In the aftermath of the deadly siege on Capitol Hill nearly two weeks ago, vice-president-elect Kamala Harris took some time to call her aunt and uncle in Canada to let them know she was safe.
“These days her life is so busy, they are very brief conversations, but she wanted to show me everything was OK,” said Chinni Subash, the younger sister of Harris’s late mother, Shyamala Gopalan Harris, on Rosemary Barton Live.
The vice-president-elect was in Washington, D.C., when a mob of pro-Donald Trump rioters stormed the U.S. Capitol on Jan. 6 as Congress voted on president-elect Joe Biden’s victory in the Nov. 3 election.
As Washington locks down and law enforcement braces for further violence ahead of Wednesday’s presidential inauguration, Harris told NPR on Thursday that “we cannot yield to those who would try and make us afraid of who we are.”
And she said that when she takes the oath of office outside the Capitol — becoming the first Black woman and person of South Asian descent elected to the vice-presidency — she will be thinking of her mother.
Shyamala Harris instilled in her children the importance of education and extracurricular activities, Subash recalled, adding that she still has handmade Christmas gifts crafted by Kamala Harris and her sister, Maya, in her possession.
Subash told CBC Chief Political Correspondent Rosemary Barton that her older sister would be “very proud” of her daughter today.
“I don’t know if you’ve seen the picture when [Kamala] was sworn in as district attorney of San Francisco,” she said. “My sister looks so proud. She was so proud of her daughters because they were exhibiting the values that she had taught them all her life.”
Harris showed ‘keen interest’ in Canadian issues
When she was 12, Harris and her sister moved from California to Montreal with their mother, who had taken a position teaching at McGill University and conducting research at the Jewish General Hospital.
Harris lived in the city for five years, graduating from Westmount High School in 1981.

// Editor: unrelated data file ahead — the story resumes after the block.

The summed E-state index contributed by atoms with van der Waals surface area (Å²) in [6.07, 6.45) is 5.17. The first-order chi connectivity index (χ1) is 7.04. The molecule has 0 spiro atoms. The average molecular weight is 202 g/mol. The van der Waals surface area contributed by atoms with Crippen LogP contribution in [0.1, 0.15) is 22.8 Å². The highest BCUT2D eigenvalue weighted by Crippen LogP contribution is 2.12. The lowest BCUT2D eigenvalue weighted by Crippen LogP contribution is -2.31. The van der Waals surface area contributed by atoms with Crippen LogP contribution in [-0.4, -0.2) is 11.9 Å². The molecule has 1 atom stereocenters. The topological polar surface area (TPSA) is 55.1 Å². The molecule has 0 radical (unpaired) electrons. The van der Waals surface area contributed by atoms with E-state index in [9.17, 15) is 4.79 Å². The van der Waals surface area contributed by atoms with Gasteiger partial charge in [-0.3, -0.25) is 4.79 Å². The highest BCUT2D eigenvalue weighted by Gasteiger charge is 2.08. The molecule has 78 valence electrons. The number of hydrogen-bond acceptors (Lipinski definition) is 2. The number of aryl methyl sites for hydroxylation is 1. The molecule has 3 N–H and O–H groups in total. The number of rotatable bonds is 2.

Chinni Subash recalls that as Harris’s career progressed, her niece was eager to hear her aunt’s perspective on various Canadian issues.
“As Kamala got more involved in politics, she showed a keen interest in understanding how things worked for us,” she said. “Like our health care system, … how Canada was managing the Syrian refugee crisis and stuff like that. She was very interested in understanding how things were done here.”
But Shankar Subash, Chinni’s husband, said politics is not top of mind during gatherings with Harris.
“When we get together, we talked more about family matters rather than the political situation either in Canada or the United States,” he said.
“The time was spent more on having fun.”
Harris refers to aunt in 2020 DNC speech
Harris gave her aunt a shoutout during her address at the Democratic National Convention last summer when speaking about the importance of her family and her heritage.
“Family is my uncles, my aunts — my chitthis,” Harris said, using a Tamil word to refer to the younger sister of one’s mother.
“I was actually very touched,” Chinni Subash said. “I mean, with everything that she has to take care of these days … I was very touched and very honoured that she acknowledged us.”
That sentiment extends to the incoming president himself.
Biden administered the Senate oath of office to Harris back in 2017, an event Chinni Subash and her husband attended in Washington.
The president-elect took the time to learn how to pronounce the names of Harris’s family members, the couple said, and recalled being impressed by the time Biden spent learning more about her relatives.
But when Harris is sworn in as vice-president on Wednesday, her aunt and uncle won’t be attending the scaled-down event. Instead, they’ll be watching from their home in Canada due to the COVID-19 pandemic.
“It’s a little bit early, but my idea would have been to have a nice glass of champagne,” Chinni Subash mused. “But the swearing-in is in the morning, so maybe I’ll enjoy it in the evening.”